But he became addicted to the fake pills - which he continued to believe were real - and earlier this year they almost killed him.
Joe had struggled with shyness in his late teens and, like many, he found moving away to university a challenge.
But when the 23-year-old returned home to rural mid Wales after his first year, mum Sarah was initially excited to see changes in him.
"I would say his personality had changed," said Sarah.
"He was much louder and almost like a little bit brash. Naively, I thought he'd just come out of his shell."
What Sarah didn't know was Joe - not their real names - had begun to self-medicate with what he believed were genuine diazepam and Xanax pills bought online in an effort to help with his anxiety.
It wasn't long before his family noticed other changes in him too.
"He go through phases of sleep walking, mood changes, very dilated pupils," said 25-year-old Alex, Joe's older sister.
"I asked him to talk to me as a sibling, I said I wouldn't say anything to mum and dad, but he never did."
When he returned to university for his second year, his mum began to get phone calls from him in the middle of the night.
"He said 'I've been using prescription drugs to try and help myself and I think it's getting out of control,'" said Sarah.
"I became aware he was buying them on the internet and that he was using them to address his mental health issues. He'd researched what he thought he needed to take - and in his mind he'd tackled the problem.
"But as things got worse I think he became very afraid that he was being overtaken by the addiction."
When he was at home normal-looking packages would arrive for him - inside were what he believed to be prescription drugs. He eventually showed his mum them, hoping to reassure her.
Prescription drugs have to be prescribed by your GP but many people, like Joe, are going online to buy pills that they believe are legitimate to avoid consulting with a doctor.
"It was mostly diazepam," she said. "It was in fully printed and marked packaging with batch numbers, dates and the information leaflet inside.
"To me they were the genuine drugs - and to Joe they were the genuine drugs.
"He used to say to me 'I know not to take too many, I know how many I should take, I'm in control, don't worry mum.'
"It didn't for one minute enter my mind that it wasn't what it said on the tin."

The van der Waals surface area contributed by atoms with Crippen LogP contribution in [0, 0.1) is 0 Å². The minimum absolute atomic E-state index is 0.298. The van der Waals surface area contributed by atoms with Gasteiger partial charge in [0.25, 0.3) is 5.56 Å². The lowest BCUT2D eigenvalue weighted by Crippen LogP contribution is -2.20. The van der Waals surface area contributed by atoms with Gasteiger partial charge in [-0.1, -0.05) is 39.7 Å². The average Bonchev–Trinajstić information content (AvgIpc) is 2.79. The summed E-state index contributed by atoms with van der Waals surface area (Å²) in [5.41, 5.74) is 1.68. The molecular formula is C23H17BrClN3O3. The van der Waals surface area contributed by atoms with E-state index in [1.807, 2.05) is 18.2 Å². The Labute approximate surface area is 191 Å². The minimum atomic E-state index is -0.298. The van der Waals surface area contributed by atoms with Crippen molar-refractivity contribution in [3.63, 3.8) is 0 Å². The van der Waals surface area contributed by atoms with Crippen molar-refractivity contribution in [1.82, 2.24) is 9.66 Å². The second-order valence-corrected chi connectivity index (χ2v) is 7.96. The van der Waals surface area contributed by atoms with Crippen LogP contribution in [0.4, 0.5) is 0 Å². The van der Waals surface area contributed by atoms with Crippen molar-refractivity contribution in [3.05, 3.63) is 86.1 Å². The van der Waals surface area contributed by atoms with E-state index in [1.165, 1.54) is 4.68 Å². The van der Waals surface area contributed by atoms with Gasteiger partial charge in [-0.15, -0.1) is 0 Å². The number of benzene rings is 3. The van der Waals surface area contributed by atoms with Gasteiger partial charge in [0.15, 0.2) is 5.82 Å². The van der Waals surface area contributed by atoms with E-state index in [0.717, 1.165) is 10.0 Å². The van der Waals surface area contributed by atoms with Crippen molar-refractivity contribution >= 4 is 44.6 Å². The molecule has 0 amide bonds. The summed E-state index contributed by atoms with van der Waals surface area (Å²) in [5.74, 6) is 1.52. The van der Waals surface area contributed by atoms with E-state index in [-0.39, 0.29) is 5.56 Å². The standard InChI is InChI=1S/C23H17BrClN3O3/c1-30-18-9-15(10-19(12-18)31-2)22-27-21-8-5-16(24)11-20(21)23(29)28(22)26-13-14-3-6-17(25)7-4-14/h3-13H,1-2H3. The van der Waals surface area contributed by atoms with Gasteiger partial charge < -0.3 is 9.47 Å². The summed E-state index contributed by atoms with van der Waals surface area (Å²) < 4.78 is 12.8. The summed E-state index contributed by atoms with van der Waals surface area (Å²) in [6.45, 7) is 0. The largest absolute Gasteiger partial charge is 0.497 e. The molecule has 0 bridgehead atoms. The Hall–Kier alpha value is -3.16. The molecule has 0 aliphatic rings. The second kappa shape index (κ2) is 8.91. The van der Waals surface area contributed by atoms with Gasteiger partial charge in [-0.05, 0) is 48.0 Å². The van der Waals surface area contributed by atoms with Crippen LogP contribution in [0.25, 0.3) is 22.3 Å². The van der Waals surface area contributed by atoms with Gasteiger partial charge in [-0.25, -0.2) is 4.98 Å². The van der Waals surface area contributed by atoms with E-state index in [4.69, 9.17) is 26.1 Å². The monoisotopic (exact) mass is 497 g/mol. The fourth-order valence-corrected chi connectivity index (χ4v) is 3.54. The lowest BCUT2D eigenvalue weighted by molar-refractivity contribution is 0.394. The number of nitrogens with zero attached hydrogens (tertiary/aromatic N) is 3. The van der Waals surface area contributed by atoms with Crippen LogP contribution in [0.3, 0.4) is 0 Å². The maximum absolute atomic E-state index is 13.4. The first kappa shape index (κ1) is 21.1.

However the pills weren't what they claimed to be.
According to drugs testing lab Wedinos, between 45% to 65% of benzodiazepines sent in for testing, which include diazepam and Xanax, are actually fakes.
These pills can use unregulated and much stronger ingredients, frequently leaving users with pills up to 10 times stronger than what they think they are taking.
Joe had no idea the pills he was taking were fake. Earlier this year his mum went to wake him, only to find he had overdosed.
"I could see as soon as I approached the door that he was lying across his bed," recalled Sarah.
"The look of him, the feel of him, it just said to me 'he's dead, he's gone.'
"I just became hysterical. There was no-one in the house. I dialled the emergency services - and I couldn't speak - I was just shouting."
The paramedics battled to save Joe's life for hours. Eventually a decision was made to try to move him to hospital.
Sarah was told he could die on the way down the stairs, let alone the long journey to the nearest emergency department.
Joe had suffered a cardiac arrest. He survived, but suffered major brain damage.
"The prescription drugs that Joe had been buying on the internet were not legitimate," she said.
"It wasn't what he believed, and I believed, was in the tablets.
Some drugs charities in Wales say referrals for benzodiazepines have gone up 150% in the past year, with many warning about the dangers of buying pills online.
"It is incredibly easy to be deceived," said Josie Smith, national lead for substance misuse at Public Health Wales.
"We're seeing very clever marketing of tablets that look exactly as you would find from a prescribed medication. Even in the blister packs, with the packaging, it can look really like a medication.
"Certainly in the past few years, not only in Wales but also right across in Europe, we know these drugs have become incredibly easy to obtain. They're highly available, even promoted through particular website or social media.
"I think that's the challenge that we need to address, to inform and to increase awareness around the risk of not knowing what it is that you're taking - even if it looks like something you've been prescribed in the past."
For Joe, just 23 and still - several months later - fighting for his life, it is too late.
But his family are speaking out in the hope of raising awareness.
"Joe's story is still unfolding," said his sister Alex.
"But if we can help even one family, to not go through what we're going through, then that would be job done."
The names of Joe and his family have been changed to protect their identities.